Hollywood Agents, Producers on Industry Misogyny: ‘We Have to Be the First People’ to Make Change

Power Women Summit: “If you don’t join [the movement], you’re an idiot,” says CAA agent Chris Andrews

Last Updated: November 3, 2018 @ 2:20 PM

Producers and agents behind the success of films like the Best-Picture winning “Crash,” 2005’s “Thank You For Smoking” and actors like Liam Neeson, Daniel Craig and Emily Blunt came together at the TheWrap’s Power Women Summit to get serious about men joining the fight against misogyny in Hollywood.

“You need new storytellers, you need new energy,” co-head of motion picture literacy at talent agency ICM Partners Harley Copen told the crowd at the “ReFrame: Male Allies Leaning In on Gender Equity” panel on Friday at the Intercontinental hotel in downtown Los Angeles. “We have to start from our perspective as agents as the first line of helping learn how people think about projects. We have to start the change. We have to be the first people.”

Cathy Schulman — “Edge of Seventeen” producer, president of Welle Entertainment and co-founder (along with Keri Putnam, Executive Director, Sundance Institute) of ReFrame — moderated the panel between Copen, agent/producer Kevin Iwashina, agent/producer Cassian Elwes and CAA agent Chris Andrews. While each has had success individually, together they make up part of the 50 studio heads, agency partners, executives and talent who have partnered with Women in Film and the Sundance Institute to join men and women to fight gender disparity in Hollywood. That group calls themselves ReFrame.

For each of the panelists, breaking down the barriers between men and women in Hollywood is a three-step approach. First: challenge the cultural bias. While TV has lead the way to show that women and men are equal, Andrews said, many men behind major films are unconsciously sticking to the status quo.

And that doesn’t have to just mean straight men. Iwashina, who started out his career in the mailroom of UTA and has now worked on films such as the Academy-award nominated “Jiro Dreams of Sushi,”  spoke about his own experience correcting his own bias as an Asian, gay male.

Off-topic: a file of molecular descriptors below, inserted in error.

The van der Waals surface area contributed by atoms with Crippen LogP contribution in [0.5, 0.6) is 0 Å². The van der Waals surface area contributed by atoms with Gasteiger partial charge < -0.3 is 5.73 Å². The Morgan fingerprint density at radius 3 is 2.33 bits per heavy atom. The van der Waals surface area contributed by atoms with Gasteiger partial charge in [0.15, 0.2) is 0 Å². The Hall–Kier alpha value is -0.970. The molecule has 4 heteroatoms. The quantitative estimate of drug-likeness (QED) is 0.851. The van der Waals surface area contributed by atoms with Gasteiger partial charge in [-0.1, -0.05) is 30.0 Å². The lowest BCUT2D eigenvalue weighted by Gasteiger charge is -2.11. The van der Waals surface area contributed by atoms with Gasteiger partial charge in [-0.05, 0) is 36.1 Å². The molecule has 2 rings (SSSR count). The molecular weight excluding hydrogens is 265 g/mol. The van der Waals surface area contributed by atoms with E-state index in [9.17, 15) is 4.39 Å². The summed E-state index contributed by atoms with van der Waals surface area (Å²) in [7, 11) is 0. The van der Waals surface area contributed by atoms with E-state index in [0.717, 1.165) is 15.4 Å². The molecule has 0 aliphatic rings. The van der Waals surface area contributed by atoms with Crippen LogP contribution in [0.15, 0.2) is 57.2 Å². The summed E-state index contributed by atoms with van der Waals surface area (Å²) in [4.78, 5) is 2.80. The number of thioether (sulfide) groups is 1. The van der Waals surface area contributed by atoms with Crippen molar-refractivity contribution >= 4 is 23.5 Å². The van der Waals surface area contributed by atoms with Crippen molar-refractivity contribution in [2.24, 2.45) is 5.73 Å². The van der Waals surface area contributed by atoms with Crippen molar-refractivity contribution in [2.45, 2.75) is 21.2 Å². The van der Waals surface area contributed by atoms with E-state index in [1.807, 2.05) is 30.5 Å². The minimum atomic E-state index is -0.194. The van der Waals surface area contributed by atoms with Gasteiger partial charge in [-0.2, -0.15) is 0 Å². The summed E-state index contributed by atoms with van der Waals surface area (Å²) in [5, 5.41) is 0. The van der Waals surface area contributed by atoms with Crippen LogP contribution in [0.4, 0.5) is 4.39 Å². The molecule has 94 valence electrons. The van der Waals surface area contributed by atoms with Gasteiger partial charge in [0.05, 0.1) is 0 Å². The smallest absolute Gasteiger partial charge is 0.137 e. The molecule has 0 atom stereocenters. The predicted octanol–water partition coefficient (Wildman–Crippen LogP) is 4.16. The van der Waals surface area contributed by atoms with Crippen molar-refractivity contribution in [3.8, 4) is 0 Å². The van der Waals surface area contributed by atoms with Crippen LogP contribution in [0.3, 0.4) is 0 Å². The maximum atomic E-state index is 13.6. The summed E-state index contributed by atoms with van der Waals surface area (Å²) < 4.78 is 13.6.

“As a gay male population, I think there is always a very unconscious misogyny. It just exists,” he said. “By supporting women I think i’m a much more well-rounded, well-informed person.”

The second step is challenging the marketplace perceptions that men consume the most mainstream media. Part of what’s great in the post-#MeToo era, Copen said, is that someone like a Kathryn Bigelow can make action or even sci-fi films for not only men but the women who enjoy the genres as well.

“We don’t need a man making a Mars movie. Not many people have that experience as far as I know,” Copen joked.

Schulman said the third step is challenging the Hollywood pipeline. Schulman asked, “Where are the women? And if they are there why can’t we find them?”

Andrews recalled various times in his career when he heard of a mediocre male director getting another shot to make a film because agents and executives didn’t want to “sway the ship.” Andrews says this mentality only hurts any kind of progress for women in the industry.

“If you don’t join [the movement], you’re an idiot,” he said. 

To incentivize diversity on film projects ReFrame has begun issuing ReFrame stamps of approval. The stamps, Schulman said, are a mark that tells audiences that the production is gender-balanced.

Just a few days before the U.S. midterm elections, the focus of the panel and the rest of the Power Women Summit is to achieve gender equity in Hollywood, with the theme: The Road to 50/50 By 2020.

The Summit is the largest gathering ever assembled of the most influential women in entertainment and media, attended and supported by studios, news organizations and non-profits across the entertainment industry landscape. It is presented by the WrapWomen Foundation, a division of TheWrap News.